Saturday, March 20, 2010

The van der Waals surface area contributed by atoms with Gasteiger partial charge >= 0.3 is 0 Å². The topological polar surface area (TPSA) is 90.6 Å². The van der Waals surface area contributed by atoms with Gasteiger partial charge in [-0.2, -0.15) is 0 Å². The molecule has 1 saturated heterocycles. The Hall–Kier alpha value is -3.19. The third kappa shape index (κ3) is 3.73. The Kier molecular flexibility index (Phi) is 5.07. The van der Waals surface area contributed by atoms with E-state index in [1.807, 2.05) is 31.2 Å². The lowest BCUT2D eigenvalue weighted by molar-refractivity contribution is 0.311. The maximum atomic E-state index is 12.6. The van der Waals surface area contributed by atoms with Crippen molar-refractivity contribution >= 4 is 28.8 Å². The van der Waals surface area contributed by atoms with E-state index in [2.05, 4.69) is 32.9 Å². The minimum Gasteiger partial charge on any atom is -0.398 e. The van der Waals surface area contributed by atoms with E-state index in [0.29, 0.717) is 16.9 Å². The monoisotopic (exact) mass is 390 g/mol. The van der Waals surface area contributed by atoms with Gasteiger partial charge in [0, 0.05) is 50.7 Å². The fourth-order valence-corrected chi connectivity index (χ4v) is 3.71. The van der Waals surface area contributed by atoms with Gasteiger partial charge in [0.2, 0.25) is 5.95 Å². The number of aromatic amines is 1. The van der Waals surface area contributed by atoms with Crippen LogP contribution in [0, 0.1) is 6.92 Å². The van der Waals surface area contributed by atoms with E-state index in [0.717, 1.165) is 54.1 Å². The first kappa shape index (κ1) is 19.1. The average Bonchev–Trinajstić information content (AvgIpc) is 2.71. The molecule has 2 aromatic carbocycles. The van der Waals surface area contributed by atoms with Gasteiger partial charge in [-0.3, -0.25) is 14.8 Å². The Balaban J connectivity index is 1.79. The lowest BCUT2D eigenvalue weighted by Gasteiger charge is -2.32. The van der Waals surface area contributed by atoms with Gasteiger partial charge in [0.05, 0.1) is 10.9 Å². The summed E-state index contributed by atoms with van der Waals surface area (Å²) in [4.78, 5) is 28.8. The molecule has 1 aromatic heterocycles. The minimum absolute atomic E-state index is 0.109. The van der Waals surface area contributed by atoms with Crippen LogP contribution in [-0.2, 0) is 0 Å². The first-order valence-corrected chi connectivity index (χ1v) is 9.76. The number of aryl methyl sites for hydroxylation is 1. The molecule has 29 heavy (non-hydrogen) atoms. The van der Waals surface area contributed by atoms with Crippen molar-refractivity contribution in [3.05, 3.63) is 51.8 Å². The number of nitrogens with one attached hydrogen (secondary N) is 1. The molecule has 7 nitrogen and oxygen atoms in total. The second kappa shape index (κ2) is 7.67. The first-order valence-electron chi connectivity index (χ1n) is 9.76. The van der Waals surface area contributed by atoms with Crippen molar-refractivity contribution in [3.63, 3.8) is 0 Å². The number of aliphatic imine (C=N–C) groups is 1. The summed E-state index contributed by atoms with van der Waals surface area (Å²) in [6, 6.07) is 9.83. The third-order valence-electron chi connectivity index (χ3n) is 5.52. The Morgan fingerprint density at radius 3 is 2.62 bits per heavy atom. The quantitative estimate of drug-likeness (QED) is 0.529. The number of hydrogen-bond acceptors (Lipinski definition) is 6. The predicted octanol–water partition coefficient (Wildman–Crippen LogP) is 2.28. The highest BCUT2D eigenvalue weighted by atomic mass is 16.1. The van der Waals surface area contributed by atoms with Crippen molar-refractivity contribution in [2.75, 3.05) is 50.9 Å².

Scraps of reviews, the blurb on the disk, these suggest that Michael Haneke’s Caché is ‘about’ France and Algeria, or the general guilt of the ‘bobos,’ or both. This must literally be the case, although these themes take on full meaning only when connected with what I suppose must be the other most explicit theme of the film: childhood, understood as a condition in which the capacity to hurt others and accumulate guilt far outstrips self-awareness. The movie also struck me, in a refreshing sense, as a plea for the power of literature, although perhaps it is best simply to say art. By this I mean that, in a sense, the ‘argument’ of the film is that the simple—and within the narrative, never explained—act of recording and presenting, is more than sufficient to generate change. Presentation enforces responsibility, which is then amplified by denial. This is demonstrated most of all through the mysterious tapes and messages, but also repeatedly in other ways, for instance by revelations at a dinner party, or when Majid’s son confronts Georges at work. It is no doubt not simply incidental that both Georges and Anne work literally in the culture industry—she in publishing, he in television—profiting from the success and labor of others, but not themselves involved in production. My impulse is to read the two characters as caught basically in the same trap, although clearly Georges is more disconnected. Certainly one of the more emotionally grueling movies I have recently seen.

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